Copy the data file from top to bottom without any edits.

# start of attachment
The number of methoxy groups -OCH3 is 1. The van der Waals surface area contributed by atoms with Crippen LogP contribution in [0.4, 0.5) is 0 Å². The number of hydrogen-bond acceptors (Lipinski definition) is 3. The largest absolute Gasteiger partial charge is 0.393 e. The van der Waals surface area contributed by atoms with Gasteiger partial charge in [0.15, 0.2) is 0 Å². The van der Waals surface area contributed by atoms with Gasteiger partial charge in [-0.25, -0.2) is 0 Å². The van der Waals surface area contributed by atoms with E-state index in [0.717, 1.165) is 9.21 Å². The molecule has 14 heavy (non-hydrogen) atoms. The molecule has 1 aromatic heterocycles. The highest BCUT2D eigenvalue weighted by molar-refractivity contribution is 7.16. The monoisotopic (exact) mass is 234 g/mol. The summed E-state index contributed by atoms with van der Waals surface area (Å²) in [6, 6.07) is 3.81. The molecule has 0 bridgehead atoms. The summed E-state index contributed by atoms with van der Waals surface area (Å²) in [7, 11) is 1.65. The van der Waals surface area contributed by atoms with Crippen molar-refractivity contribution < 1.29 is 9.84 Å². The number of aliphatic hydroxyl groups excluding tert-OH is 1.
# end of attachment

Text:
The number of methoxy groups -OCH3 is 1. The van der Waals surface area contributed by atoms with Crippen LogP contribution in [0.4, 0.5) is 0 Å². The number of hydrogen-bond acceptors (Lipinski definition) is 3. The largest absolute Gasteiger partial charge is 0.393 e. The van der Waals surface area contributed by atoms with Gasteiger partial charge in [0.15, 0.2) is 0 Å². The van der Waals surface area contributed by atoms with Gasteiger partial charge in [-0.25, -0.2) is 0 Å². The van der Waals surface area contributed by atoms with E-state index in [0.717, 1.165) is 9.21 Å². The molecule has 14 heavy (non-hydrogen) atoms. The molecule has 1 aromatic heterocycles. The highest BCUT2D eigenvalue weighted by molar-refractivity contribution is 7.16. The monoisotopic (exact) mass is 234 g/mol. The summed E-state index contributed by atoms with van der Waals surface area (Å²) in [6, 6.07) is 3.81. The molecule has 0 bridgehead atoms. The summed E-state index contributed by atoms with van der Waals surface area (Å²) in [7, 11) is 1.65. The van der Waals surface area contributed by atoms with Crippen molar-refractivity contribution < 1.29 is 9.84 Å². The number of aliphatic hydroxyl groups excluding tert-OH is 1.